As is normally the case, people will want to settle the accident on the spot without calling the police. Since I was driving a rental car, this option was not possible. Despite feeling annoyed, the driver of the car in front was rather muted in expressing frustration. I apologized, and was sincerely sorry for the trouble I brought about – the time and effort incurred having to bring the car to the workshop.

The damage to the other car

The police arrived shortly, and they spoke enough English to be able to converse. I was asked to give an account of what happened, and they dutifully wrote what i said into a report in Italian, thereafter explaining to me the contents. An administrative fee of about 30 Euros was paid, and that was it. I was free to go. This was possible, of course, because of insurance. The standard Europe-wide green coloured insurance document furnished by the car rental company – make sure you inform them of your plans to cross border so that you will get this document. By the way, i also made a call to the car rental hotline as instructed, but they weren’t interested at all. Well, this was good in a way.

Not something i’m proud of, and i really didn’t want to keep a photo, but my better half took one anyway, so. The poor fate of the one month old BMW 1 Sports.

During car return, I paid the car rental excess, and was finally relieved of the stigma of driving a badly bruised car. Back home, I was able to be reimbursed the full sum of the rental excess after making a claim with my travel insurance company. It seemed too good to be true. You can almost wreck a car (provided there is no damage to the engine and chassis) and still get away with it. No fine. No demerit points. No-claim discount unaffected.

Traffic regulations

In case you were wondering, the offence that resulted in the fine in Rome was driving onto the path reserved for trams or buses. I vaguely remember doing that, but the reason I did so was, in many European cities, trams and cars share the street space. Apparently, the same does not apply universally. The moral of the story is, take time to study the traffic regulations, and if in doubt, at least do as the car in front.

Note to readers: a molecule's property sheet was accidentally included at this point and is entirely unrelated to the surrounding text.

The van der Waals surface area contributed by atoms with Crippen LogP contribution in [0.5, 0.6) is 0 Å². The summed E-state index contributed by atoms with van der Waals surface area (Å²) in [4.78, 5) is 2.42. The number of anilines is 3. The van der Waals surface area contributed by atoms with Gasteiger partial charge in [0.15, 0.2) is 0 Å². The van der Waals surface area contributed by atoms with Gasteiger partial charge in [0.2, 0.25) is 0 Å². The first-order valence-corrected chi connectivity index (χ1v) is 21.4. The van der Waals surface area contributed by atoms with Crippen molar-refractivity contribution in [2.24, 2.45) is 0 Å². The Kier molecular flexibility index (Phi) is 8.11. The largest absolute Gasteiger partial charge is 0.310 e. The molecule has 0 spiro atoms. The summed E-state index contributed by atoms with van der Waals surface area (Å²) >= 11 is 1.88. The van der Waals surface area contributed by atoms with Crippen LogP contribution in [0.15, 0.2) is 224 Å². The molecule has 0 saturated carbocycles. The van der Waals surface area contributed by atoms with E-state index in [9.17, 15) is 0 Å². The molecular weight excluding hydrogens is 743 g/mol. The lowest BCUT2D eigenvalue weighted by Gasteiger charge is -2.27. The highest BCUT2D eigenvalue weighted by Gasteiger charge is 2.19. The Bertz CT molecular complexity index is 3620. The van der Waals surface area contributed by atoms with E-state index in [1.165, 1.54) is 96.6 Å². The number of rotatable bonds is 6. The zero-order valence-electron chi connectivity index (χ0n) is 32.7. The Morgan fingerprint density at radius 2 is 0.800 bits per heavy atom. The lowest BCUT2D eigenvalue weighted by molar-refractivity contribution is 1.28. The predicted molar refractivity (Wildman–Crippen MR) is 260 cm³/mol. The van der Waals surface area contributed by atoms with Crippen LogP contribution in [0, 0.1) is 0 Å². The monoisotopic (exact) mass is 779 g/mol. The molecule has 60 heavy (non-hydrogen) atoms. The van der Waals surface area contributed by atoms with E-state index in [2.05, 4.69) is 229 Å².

Quite often, there are restrictions placed on entry into the oldest parts of towns. Sometimes there are specific timings when you are not allowed to enter, but more often, only cars with authorization may enter. In Italy, these zones are called ZTL.

Another form of fine that tourists are often nabbed for is failure to display a vignette. Countries like Austria and Slovenia collect road toll through the sale of vignette, and failure to do so comes with a hefty fine.

Should you rent or not

Driving in Europe can be quite demanding in terms of driving skills. You may have to maneuver the car through narrow channels and tiny parking garages. You may have to drive up or down steep slopes. You may have to parallel park the car into impossibly short lots. If this sounds scary to you, then maybe it’s a bad idea.

Otherwise, a rental car is the cheapest and arguably the most comfortable way to get around in Europe.

(Visited 138 times, 1 visits today)





Leave a Reply

Your email address will not be published. Required fields are marked *